Suicide, Mental Health and Guns

According to a study published by researchers from the University of Nevada-Reno and the Harvard T.H. Chan School of Public Health, the majority of firearm related deaths are from suicide and that more Americans die from gun-related suicides than anywhere else in the world. “Many suicides are impulsive, and the urge to die fades away. Firearms are a swift and lethal method of suicide with a high case-fatality rate.” Two thirds of suicide-related deaths in the United States are from firearms.

A study conducted by the Los Angeles County in 1995 published results where three of the top five most lethal suicide methods were shotgun wounds to different parts of the body – the highest ranked being ‘a shotgun wound to the head’ with a 99% lethality rate. (Note: Due to the nature of the resource that I got that statement from, I think it best not to publish it in here.)

A report published by the World Health Organization, the United States isn’t the only country that has prevalent firearm-related suicides. Countries such as Argentina, Switzerland and Uruguay share the woe with the United States.

It seems like the data I presented there makes it rather conclusive that firearms provide an easier way for people to take their own lives although, I would really tend to disagree.

I majored and graduated with a degree in Psychology and suicide has always been a problem in the mental health community and with the progression of mental disorders (it is predicted that by 2020, Depression will be the second leading cause of disability) and suicidal ideations getting even more covert, suicide has always been and I reckon will always be a problem unless, of course, we improve our ways to the betterment of people dealing with mental health issues. Certainly, blaming guns – yet again – won’t solve mental health issues. Take guns off the picture and people with suicidual ideations and tendencies will try other methods and I can assure you, there is no shortage of them. In fact, there are 10 common suicide methods. Guns is just one of them. Although I understand people’s concerns about its lethality that firearms provide on people who are more than determined to end their lives but I think it would be unreasonable for me to believe that guns are the problem when it is incredibly apparent that lack of focus on mental health is the cause. Once we successfully tackle mental health care better, we can resolve this issue and greatly reduce suicide rates in general.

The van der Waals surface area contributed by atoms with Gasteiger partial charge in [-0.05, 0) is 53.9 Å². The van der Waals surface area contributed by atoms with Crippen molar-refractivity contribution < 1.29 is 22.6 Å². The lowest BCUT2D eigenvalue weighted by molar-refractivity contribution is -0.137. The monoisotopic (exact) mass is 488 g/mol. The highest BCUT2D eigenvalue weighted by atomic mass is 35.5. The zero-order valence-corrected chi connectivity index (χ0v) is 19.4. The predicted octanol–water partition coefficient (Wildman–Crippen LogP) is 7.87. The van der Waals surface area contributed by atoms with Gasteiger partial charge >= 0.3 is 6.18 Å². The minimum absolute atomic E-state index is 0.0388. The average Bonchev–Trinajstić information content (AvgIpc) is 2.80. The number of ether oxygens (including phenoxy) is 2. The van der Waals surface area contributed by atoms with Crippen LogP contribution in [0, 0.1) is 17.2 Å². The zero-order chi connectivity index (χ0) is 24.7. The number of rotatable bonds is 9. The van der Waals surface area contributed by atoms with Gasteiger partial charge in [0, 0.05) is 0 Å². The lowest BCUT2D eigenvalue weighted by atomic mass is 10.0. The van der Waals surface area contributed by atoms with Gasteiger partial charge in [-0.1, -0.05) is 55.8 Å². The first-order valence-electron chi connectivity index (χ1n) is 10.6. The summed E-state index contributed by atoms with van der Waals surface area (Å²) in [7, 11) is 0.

In fact, we are actually not handling this issue well. Psychiatrists are five times more likely to commit suicide than the general population, making them the field in medicine with the highest mortality rate. Physicians, on the other hand, are twice more likely to commit suicide in comparison to the general population.

So, what does suicide have that is highly correlative to guns? In my opinion, there virtually is none. Many Asian countries have very high suicide rates, such as Japan and Thailand, treat suicide as a major health concern because of how many individuals commit suicide and their primary methods do not involve guns. Hanging and overdosing controlled substances are the leading and most common methods of suicide in Asia.

The best question now is, what can we do about it? In my opinion, we have to try to combat the stigma and understand that suicidal persons have issues that are beyond their control. Most mental disorders stem from genetic, biological or chemical and environmental factors – factors which no one has a control of. We also have to understand that these individuals have reached their breaking point that the only way for them to deal with things is by taking their own life. All we really need is empathy, to try to understand their points of view. That can enormously contribute in dealing with the stigma surrounding this issue. Many of us fail to understand people’s trials and often judge and criticize who open themselves up and seek help. Unless we acknowledge their cries of help, suicide rates would not go down. Unless we seek ways of understanding and helping suicidal individuals, the statistics will always be a problem. That issue, I believe, is beyond firearms regulations issues therefore guns aren’t to blame as to why suicide rates are high.

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